“They are so beautiful,” he said. “I want to go to them.”

“No, Kòdobos!” cried Laris.

But it was too late, for Kòdobos rose up all of a sudden and reached his arm out toward the women. Laris sprang up after him, causing the boat to tip and Kòdobos to fall over the side and into the lake. Laris cried out after Kòdobos and flashed her gaze back at the nearby women on the rock, only to see them all dive into the lake one after the other.

Now bewitched by the Undines, Kòdobos had no clue of the danger he was in. Three black shadows swam toward him with great speed. The Undines were drawing near with dark thoughts in their minds, and they circled about Kòdobos, looking at him with fiendish grins. They took his arms and towed him deep beneath the waves of the lake, deeper and deeper and deeper. Then the women, who at first had appeared so beautiful to Kòdobos, changed all of a sudden into horrible specters with long fangs and sharp talons. They might have torn Kòdobos to pieces had another figure not appeared in the cold darkness of the deep. It was Laris bearing her twin swords. With a wave of her arm here and another wave of her arm there, she slew the Undines before they could harm her brother. Then she held Kòdobos to her and bore him back up to the surface of the lake where he could be heard coughing and panting for breath.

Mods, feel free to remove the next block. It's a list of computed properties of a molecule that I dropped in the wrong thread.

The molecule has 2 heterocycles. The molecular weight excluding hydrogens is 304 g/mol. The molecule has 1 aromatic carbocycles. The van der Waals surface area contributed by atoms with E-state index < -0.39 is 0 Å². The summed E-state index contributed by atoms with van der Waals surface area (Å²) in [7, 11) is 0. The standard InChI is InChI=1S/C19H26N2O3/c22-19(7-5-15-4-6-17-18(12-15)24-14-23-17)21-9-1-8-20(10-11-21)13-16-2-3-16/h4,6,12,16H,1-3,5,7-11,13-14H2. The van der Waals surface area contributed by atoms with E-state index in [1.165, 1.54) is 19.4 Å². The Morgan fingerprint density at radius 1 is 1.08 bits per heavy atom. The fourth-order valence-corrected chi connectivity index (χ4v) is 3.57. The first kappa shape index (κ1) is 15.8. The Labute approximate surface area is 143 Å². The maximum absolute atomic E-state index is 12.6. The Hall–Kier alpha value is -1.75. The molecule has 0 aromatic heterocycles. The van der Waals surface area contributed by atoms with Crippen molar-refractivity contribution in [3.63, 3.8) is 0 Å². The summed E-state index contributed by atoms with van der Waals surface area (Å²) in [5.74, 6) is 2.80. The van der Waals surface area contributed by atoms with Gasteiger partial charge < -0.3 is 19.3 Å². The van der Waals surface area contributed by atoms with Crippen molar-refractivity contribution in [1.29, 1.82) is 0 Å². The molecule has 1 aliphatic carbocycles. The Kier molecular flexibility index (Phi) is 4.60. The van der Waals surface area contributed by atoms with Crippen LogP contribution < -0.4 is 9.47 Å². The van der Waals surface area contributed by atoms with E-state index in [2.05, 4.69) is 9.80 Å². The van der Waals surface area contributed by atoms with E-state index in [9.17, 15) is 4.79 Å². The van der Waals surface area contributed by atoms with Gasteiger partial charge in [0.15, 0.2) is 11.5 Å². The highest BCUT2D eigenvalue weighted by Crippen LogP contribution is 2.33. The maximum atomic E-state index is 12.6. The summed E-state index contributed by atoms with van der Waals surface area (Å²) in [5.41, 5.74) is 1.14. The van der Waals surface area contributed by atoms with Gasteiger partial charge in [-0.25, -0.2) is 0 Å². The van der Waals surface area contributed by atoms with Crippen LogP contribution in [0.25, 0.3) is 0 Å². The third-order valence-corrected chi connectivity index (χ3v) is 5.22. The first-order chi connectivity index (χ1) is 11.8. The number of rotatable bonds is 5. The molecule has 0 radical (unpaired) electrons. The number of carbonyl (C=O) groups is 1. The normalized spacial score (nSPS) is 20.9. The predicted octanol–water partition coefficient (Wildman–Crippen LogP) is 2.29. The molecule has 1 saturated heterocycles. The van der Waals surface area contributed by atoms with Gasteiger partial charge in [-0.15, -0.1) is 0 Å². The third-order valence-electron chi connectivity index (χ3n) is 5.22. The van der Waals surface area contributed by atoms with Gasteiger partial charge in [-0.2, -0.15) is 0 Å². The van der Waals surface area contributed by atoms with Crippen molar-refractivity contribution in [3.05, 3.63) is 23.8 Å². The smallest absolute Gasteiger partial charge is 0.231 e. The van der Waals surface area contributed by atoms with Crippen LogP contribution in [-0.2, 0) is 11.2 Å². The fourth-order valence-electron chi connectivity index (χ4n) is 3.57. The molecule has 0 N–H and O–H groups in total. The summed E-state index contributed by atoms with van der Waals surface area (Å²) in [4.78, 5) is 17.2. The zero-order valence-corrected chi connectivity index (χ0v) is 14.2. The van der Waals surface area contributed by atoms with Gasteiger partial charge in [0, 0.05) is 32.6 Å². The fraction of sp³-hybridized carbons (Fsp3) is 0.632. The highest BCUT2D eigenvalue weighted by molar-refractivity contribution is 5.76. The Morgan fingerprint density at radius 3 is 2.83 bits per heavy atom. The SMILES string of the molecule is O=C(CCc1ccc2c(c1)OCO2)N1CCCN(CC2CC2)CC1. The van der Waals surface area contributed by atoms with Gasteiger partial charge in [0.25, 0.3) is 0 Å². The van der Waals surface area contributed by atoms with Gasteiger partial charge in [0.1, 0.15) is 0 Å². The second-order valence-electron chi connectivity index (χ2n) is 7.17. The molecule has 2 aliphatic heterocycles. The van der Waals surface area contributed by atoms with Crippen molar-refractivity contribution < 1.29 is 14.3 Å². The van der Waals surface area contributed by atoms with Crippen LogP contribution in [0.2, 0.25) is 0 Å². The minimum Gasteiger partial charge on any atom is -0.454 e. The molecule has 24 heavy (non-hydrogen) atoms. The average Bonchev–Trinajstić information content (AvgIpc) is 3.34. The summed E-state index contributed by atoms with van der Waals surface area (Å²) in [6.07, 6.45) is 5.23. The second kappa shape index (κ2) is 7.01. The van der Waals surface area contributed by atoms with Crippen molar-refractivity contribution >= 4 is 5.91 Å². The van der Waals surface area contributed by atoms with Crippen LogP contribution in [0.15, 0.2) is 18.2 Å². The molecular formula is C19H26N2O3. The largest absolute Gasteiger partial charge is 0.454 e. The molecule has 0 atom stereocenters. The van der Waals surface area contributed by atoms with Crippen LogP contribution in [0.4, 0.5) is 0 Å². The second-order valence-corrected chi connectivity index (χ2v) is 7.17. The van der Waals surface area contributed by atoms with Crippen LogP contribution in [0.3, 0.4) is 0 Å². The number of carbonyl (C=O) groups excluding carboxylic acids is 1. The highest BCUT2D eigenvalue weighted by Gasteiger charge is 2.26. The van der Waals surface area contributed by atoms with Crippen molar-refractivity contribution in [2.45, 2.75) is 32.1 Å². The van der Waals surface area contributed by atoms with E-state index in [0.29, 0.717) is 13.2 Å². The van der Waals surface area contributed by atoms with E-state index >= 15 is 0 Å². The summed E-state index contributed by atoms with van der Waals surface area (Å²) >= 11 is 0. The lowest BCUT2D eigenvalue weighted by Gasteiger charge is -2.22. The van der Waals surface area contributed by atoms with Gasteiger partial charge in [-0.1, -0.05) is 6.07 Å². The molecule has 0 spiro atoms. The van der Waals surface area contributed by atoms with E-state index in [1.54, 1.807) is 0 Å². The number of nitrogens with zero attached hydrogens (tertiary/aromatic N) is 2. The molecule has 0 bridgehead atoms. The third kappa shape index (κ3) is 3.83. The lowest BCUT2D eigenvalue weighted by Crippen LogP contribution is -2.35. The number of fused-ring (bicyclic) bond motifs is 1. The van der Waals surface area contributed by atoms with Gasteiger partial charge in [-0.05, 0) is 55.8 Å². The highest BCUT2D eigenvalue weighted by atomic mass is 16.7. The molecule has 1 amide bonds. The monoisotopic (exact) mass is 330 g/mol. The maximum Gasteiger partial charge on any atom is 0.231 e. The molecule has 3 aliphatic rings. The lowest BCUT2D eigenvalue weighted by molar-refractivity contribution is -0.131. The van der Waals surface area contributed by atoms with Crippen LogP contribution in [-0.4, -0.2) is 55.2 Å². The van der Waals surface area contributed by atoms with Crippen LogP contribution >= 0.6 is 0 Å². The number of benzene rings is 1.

There was no boat to be seen in the darkness about them, and Laris began to fear for the lives of herself and her brother, for the ferryman had not stayed to receive them back into his boat, but had instead gone on ahead toward the castle on the lake without them.
Laris was angry with Kòdobos for not listening to her when she warned him not to listen to the Undines, but she was even angrier with herself for not having known what Kòdobos was going to do. Despite her lack of desire to lead the quest to save Kaldan, she was the eldest of her father’s children and should have done a better job protecting them. Had she done so, Anyr would never have been bitten by the Werewolves, and Kòdobos would never have fallen prey to the Undines’ magical voice.

Now it was all she could do to hold her brother close to her in the piercing cold lake. But the cold was too great and the lake too deep, and she began to fade and drift back under the waves of the lake along with Kòdobos.

If you have enjoyed reading this excerpt, you can get your copy of The Legend of Witch Bane by clicking on one of the following links:

Amazon: (Paperback) (Kindle) (Paperback)

Publisher Website: (Ebook)

message 2: by Kevis (new)

Kevis Hendrickson (KevisHendrickson) As a bonus, if you would like to watch the 30 second teaser book video for The Legend of Witch Bane, please click on the link below: